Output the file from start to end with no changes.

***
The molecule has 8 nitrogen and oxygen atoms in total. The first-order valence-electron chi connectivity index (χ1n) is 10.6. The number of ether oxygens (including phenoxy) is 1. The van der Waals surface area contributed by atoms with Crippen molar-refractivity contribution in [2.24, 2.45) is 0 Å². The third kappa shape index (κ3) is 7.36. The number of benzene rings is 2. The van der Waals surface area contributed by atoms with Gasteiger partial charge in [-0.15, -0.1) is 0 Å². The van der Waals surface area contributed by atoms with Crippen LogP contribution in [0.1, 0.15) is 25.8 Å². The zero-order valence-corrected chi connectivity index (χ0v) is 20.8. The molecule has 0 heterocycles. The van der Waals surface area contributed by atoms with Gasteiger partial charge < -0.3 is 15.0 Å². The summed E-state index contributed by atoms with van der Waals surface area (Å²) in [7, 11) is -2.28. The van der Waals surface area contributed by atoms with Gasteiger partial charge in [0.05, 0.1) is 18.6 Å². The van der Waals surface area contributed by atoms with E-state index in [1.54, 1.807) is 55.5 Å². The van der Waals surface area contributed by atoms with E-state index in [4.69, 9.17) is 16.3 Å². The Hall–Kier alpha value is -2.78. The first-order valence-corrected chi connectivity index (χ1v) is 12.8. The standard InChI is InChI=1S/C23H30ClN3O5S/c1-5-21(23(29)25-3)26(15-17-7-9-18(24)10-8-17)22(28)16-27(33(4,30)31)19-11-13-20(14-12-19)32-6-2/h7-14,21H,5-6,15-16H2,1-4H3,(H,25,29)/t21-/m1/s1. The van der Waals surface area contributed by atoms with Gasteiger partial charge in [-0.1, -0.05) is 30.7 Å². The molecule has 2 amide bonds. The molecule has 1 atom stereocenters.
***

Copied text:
The molecule has 8 nitrogen and oxygen atoms in total. The first-order valence-electron chi connectivity index (χ1n) is 10.6. The number of ether oxygens (including phenoxy) is 1. The van der Waals surface area contributed by atoms with Crippen molar-refractivity contribution in [2.24, 2.45) is 0 Å². The third kappa shape index (κ3) is 7.36. The number of benzene rings is 2. The van der Waals surface area contributed by atoms with Gasteiger partial charge in [-0.15, -0.1) is 0 Å². The van der Waals surface area contributed by atoms with Crippen LogP contribution in [0.1, 0.15) is 25.8 Å². The zero-order valence-corrected chi connectivity index (χ0v) is 20.8. The molecule has 0 heterocycles. The van der Waals surface area contributed by atoms with Gasteiger partial charge < -0.3 is 15.0 Å². The summed E-state index contributed by atoms with van der Waals surface area (Å²) in [7, 11) is -2.28. The van der Waals surface area contributed by atoms with Gasteiger partial charge in [0.05, 0.1) is 18.6 Å². The van der Waals surface area contributed by atoms with E-state index in [1.54, 1.807) is 55.5 Å². The van der Waals surface area contributed by atoms with E-state index in [4.69, 9.17) is 16.3 Å². The Hall–Kier alpha value is -2.78. The first-order valence-corrected chi connectivity index (χ1v) is 12.8. The standard InChI is InChI=1S/C23H30ClN3O5S/c1-5-21(23(29)25-3)26(15-17-7-9-18(24)10-8-17)22(28)16-27(33(4,30)31)19-11-13-20(14-12-19)32-6-2/h7-14,21H,5-6,15-16H2,1-4H3,(H,25,29)/t21-/m1/s1. The van der Waals surface area contributed by atoms with Gasteiger partial charge in [-0.1, -0.05) is 30.7 Å². The molecule has 2 amide bonds. The molecule has 1 atom stereocenters.